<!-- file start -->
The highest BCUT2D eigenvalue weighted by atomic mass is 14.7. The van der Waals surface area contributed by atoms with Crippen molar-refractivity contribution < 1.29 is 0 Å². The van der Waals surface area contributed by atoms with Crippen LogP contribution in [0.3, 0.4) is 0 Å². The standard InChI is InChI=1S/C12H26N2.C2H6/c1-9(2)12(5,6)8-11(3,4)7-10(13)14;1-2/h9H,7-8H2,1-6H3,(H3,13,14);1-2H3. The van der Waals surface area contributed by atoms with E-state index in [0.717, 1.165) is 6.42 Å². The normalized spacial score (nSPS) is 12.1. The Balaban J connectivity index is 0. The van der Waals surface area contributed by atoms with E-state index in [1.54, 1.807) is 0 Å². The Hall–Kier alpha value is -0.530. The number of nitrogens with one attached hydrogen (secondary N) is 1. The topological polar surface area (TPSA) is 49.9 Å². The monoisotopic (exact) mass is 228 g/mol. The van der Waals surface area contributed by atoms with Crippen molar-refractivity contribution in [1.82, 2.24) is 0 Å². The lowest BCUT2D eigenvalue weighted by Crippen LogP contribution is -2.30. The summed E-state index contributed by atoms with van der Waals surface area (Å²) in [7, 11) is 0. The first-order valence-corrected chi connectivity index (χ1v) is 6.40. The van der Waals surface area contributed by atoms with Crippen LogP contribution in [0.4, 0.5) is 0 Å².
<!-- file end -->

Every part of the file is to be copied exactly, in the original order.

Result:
The highest BCUT2D eigenvalue weighted by atomic mass is 14.7. The van der Waals surface area contributed by atoms with Crippen molar-refractivity contribution < 1.29 is 0 Å². The van der Waals surface area contributed by atoms with Crippen LogP contribution in [0.3, 0.4) is 0 Å². The standard InChI is InChI=1S/C12H26N2.C2H6/c1-9(2)12(5,6)8-11(3,4)7-10(13)14;1-2/h9H,7-8H2,1-6H3,(H3,13,14);1-2H3. The van der Waals surface area contributed by atoms with E-state index in [0.717, 1.165) is 6.42 Å². The normalized spacial score (nSPS) is 12.1. The Balaban J connectivity index is 0. The van der Waals surface area contributed by atoms with E-state index in [1.54, 1.807) is 0 Å². The Hall–Kier alpha value is -0.530. The number of nitrogens with one attached hydrogen (secondary N) is 1. The topological polar surface area (TPSA) is 49.9 Å². The monoisotopic (exact) mass is 228 g/mol. The van der Waals surface area contributed by atoms with Crippen molar-refractivity contribution in [1.82, 2.24) is 0 Å². The lowest BCUT2D eigenvalue weighted by Crippen LogP contribution is -2.30. The summed E-state index contributed by atoms with van der Waals surface area (Å²) in [7, 11) is 0. The first-order valence-corrected chi connectivity index (χ1v) is 6.40. The van der Waals surface area contributed by atoms with Crippen LogP contribution in [0.4, 0.5) is 0 Å².